US Open 2022: Brandon Matthews’ power is his trademark, but it’s his patience that got him here | Golf News and Tour Information
BROOKLINE. Mass. — At the 18th hole of the Country Club, a practice group which included Adam Scott and Thomas Pieters – neither of whom will be mistaken for short hitters – halted their procession to the green. Brandon Matthews had yet to strike, and as usual he was far enough away from the pack.
If there are any small annoyances that come with being the longest player in golf, this could be one of them. Matthew almost still must wait his turn at the end of every fairway he plays, but golf rewards patience in more ways than one. After reaching the US Amateur quarterfinal at the Country Club in 2013, Matthews took a circuitous route to his first major championship. He lost his Korn Ferry status once, was relegated to the PGA Tour Latinoamerica and competed through a series of injuries that took an equal toll on his psyche. In his last 18 starts on the Korn Ferry in 2019, Matthews has made just one cut.
“There’s always a doubt creeping in,” said Matthews, 27. “I think 2019 was a tough year for me mentally, physically – nothing was going well. But it was also the best year for me because that year taught me how to deal with most of the difficulties that I had. Coming back from that made me who I am today.
It was 2019 when the native of Scranton, Pennsylvania also faced the defining episode of his career, when he missed a short playoff putt for the 2019 Argentine Open after a fan shouted in the gallery. Matthews lost the playoffs but was praised for the grace he showed after learning the youngster had Down syndrome. That year, Matthews also began working with instructor Dale Gray, who sought to harness Matthews’ incredible power and develop a swing he could trust.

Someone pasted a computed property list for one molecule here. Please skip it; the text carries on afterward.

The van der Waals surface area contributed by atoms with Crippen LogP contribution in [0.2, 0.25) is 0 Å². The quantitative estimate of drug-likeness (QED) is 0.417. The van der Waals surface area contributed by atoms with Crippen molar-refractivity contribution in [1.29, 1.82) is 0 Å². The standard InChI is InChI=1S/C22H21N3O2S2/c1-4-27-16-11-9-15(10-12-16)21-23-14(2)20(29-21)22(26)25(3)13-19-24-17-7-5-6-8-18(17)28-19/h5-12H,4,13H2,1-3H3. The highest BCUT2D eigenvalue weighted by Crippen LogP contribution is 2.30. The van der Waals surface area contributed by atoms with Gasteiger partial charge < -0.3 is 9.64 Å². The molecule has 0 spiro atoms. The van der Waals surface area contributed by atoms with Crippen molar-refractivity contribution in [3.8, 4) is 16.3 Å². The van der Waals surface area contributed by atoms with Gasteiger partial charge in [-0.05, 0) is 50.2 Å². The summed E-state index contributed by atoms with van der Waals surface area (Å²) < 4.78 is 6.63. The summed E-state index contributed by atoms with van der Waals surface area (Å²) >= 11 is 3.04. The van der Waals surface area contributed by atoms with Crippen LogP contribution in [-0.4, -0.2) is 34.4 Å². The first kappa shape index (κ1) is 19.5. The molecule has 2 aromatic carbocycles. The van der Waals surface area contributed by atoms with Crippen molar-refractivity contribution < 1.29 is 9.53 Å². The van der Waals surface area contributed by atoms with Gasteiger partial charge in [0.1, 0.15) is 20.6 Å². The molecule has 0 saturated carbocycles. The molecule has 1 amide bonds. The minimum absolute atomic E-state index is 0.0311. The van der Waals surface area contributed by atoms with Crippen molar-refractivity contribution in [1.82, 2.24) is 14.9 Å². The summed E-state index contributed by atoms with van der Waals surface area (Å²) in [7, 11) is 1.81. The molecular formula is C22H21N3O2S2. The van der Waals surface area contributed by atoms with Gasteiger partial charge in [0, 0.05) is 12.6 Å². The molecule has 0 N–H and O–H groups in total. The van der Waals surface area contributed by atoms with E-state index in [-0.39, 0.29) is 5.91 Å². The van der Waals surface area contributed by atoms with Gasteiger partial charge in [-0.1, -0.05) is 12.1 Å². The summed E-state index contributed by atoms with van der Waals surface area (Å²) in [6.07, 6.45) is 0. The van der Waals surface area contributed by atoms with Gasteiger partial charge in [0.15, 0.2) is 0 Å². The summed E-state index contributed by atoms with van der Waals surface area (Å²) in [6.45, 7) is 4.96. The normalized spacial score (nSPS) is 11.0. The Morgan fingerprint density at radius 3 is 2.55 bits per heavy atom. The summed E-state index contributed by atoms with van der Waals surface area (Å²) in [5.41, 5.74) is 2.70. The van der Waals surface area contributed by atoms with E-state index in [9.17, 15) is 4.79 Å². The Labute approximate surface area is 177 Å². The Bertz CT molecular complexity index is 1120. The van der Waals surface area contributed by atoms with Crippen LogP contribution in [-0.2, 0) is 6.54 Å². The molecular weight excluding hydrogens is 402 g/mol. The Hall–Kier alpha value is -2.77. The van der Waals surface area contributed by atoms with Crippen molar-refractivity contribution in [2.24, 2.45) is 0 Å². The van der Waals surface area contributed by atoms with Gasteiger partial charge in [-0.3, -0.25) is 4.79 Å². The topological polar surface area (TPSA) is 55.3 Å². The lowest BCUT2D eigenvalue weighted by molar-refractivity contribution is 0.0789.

“He had such a two-way failure,” Gray said. He was hitting high blocks on the right, and also carabiners on the left. It was a lot.
In the years since, Matthews’ game has grown enough for him to return to the Korn Ferry Tour, and in the past week he passed two important milestones in the space of a few days. After securing a spot in the US Open field during final qualifying in suburban New York, Matthews earned a PGA Tour card for 2022-23 with a 67 finish in the BMW Charity Pro-Am.
So he returns to Brookline with job security, comfort with the course he made his mark on as an 18-year-old, and a new sense of how to pick his spots. With clubhead speeds of up to 135mph, Matthews will likely only hit four or five drivers at the Country Club, meaning he may not have to wait that long for his approach shots. .
“I had success here, but nine years has changed a lot,” Matthews said. “My maturity has increased, but the way I approach the game, my mentality, everything is different. Every time I step onto this course I can see the lines. I feel incredibly comfortable and incredibly confident. I can see the shots I want to hit.
More than anything technical, Gray says a telltale sign for Matthews is only in the small moments of a practice round, when he can see the player is more invested than usual.
“I can see when he commits and focuses on shooting in practice rounds,” said Gray, who argues Matthews has the potential to be a top-10 player. “He has that this week. I think it’s going to be a fun week for him.